Examining the period of Native writing after the passage of the Native American Graves and Repatriation Act (1990) alongside the ‘nonhuman turn’ in current critical theory, I examine the centrality of nonhuman beings and indigenous object ontologies in fiction and poetry by Native writers. My research locates indigenous philosophies of materiality deployed in contemporary literary works published since 1990 by Native writers including Louise Erdrich, Susan Power, Frances Washburn, Orlando White, Tommy Orange, Tommy Pico, and Heid Erdrich. I argue that the period since passage of the legislation is defined by calls for repatriation and redress in answer to a long history of dispossession and demands a reading of the culturally specific responses and indigenous orientations toward the material realities presented in these texts. The indigenous ontologies envisioned in these works, while tribally specific, voice a broader orientation that disrupts the binaries between the human and nonhuman, the object and subject, and the discursive and material. While Native American and Indigenous Studies regularly articulates the centrality of broad cross-being kinship networks, I want to highlight a tribally-specific articulation of the expansive kinship networks and responsibilities that speak to notions of being. This interdisciplinary comes out of the sustained vibrancy in Native literary criticism and Native American and Indigenous Studies and, even as it builds on the most recent avenues of critical inquiry, it owes much to the calls for tribal specificity and a recognition of the centrality of self-determination and sovereignty in the past twenty years of NAIS scholarship.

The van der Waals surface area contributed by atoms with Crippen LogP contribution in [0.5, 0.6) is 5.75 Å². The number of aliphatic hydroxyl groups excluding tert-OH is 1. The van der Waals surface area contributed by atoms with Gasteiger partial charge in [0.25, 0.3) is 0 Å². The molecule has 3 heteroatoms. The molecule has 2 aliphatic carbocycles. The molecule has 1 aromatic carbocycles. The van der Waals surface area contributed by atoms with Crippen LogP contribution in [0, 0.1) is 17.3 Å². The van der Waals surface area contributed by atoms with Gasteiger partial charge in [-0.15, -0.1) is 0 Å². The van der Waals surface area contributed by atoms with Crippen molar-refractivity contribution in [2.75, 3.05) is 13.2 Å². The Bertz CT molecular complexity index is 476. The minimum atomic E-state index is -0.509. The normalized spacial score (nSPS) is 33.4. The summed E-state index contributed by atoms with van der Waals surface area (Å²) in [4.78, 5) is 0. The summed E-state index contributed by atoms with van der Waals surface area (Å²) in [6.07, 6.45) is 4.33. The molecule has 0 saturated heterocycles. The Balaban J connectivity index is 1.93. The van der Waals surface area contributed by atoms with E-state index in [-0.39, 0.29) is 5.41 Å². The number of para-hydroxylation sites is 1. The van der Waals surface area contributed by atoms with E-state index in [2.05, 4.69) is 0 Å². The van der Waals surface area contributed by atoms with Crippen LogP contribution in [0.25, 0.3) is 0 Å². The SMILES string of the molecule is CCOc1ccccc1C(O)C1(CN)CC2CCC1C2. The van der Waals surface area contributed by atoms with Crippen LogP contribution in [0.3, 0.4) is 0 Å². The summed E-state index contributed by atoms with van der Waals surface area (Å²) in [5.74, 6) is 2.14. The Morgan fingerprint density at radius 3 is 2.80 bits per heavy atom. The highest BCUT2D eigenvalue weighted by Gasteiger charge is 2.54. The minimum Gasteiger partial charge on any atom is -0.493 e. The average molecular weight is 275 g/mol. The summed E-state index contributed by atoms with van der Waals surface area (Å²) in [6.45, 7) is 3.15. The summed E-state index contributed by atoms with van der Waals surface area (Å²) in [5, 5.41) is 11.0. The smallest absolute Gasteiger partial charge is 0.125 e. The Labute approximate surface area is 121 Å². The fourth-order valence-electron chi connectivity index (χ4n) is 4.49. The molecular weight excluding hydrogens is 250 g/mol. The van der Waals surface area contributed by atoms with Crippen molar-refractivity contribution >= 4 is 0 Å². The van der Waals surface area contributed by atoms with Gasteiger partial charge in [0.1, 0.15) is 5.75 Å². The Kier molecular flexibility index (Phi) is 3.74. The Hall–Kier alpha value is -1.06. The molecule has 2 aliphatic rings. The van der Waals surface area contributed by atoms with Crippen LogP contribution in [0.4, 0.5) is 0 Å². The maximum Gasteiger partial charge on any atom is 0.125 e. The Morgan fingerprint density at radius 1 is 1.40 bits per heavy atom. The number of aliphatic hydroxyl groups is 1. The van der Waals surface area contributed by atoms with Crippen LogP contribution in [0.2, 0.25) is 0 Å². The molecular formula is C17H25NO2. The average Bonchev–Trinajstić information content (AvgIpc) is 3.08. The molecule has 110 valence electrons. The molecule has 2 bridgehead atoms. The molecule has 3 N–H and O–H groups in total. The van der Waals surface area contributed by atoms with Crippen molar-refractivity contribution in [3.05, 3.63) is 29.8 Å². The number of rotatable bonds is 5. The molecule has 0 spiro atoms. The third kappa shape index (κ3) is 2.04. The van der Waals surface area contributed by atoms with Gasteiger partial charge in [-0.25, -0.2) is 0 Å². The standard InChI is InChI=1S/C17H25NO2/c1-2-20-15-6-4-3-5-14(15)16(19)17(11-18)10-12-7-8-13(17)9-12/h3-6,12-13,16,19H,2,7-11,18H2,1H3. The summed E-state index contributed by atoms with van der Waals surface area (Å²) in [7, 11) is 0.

University of Minnesota Ph.D. dissertation. July 2019. Major: English. Advisor: Josephine Lee. 1 computer file (PDF); iv, 193 pages.
We Are All Related: Contemporary Native American Literature and the Nonhuman Turn.
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